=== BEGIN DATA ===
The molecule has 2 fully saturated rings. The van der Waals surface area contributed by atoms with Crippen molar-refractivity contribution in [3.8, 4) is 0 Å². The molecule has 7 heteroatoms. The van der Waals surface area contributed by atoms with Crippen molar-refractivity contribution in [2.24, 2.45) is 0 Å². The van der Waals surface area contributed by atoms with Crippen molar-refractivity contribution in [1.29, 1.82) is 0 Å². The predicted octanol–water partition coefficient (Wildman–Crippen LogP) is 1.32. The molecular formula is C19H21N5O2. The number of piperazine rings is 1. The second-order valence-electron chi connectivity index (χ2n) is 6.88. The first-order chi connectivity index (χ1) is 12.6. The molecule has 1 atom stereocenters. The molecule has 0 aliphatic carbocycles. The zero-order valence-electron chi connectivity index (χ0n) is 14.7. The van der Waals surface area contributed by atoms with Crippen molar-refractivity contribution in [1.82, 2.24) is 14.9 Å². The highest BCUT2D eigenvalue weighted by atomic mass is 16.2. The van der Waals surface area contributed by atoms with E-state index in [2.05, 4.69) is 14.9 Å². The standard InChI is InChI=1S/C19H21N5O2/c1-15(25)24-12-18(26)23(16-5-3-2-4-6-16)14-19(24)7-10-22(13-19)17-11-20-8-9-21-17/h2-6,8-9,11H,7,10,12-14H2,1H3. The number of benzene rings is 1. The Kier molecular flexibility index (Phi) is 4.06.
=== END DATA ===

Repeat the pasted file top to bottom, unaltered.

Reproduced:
The molecule has 2 fully saturated rings. The van der Waals surface area contributed by atoms with Crippen molar-refractivity contribution in [3.8, 4) is 0 Å². The molecule has 7 heteroatoms. The van der Waals surface area contributed by atoms with Crippen molar-refractivity contribution in [2.24, 2.45) is 0 Å². The van der Waals surface area contributed by atoms with Crippen molar-refractivity contribution in [1.29, 1.82) is 0 Å². The predicted octanol–water partition coefficient (Wildman–Crippen LogP) is 1.32. The molecular formula is C19H21N5O2. The number of piperazine rings is 1. The second-order valence-electron chi connectivity index (χ2n) is 6.88. The first-order chi connectivity index (χ1) is 12.6. The molecule has 1 atom stereocenters. The molecule has 0 aliphatic carbocycles. The zero-order valence-electron chi connectivity index (χ0n) is 14.7. The van der Waals surface area contributed by atoms with Crippen molar-refractivity contribution in [1.82, 2.24) is 14.9 Å². The highest BCUT2D eigenvalue weighted by atomic mass is 16.2. The van der Waals surface area contributed by atoms with E-state index in [2.05, 4.69) is 14.9 Å². The standard InChI is InChI=1S/C19H21N5O2/c1-15(25)24-12-18(26)23(16-5-3-2-4-6-16)14-19(24)7-10-22(13-19)17-11-20-8-9-21-17/h2-6,8-9,11H,7,10,12-14H2,1H3. The number of benzene rings is 1. The Kier molecular flexibility index (Phi) is 4.06.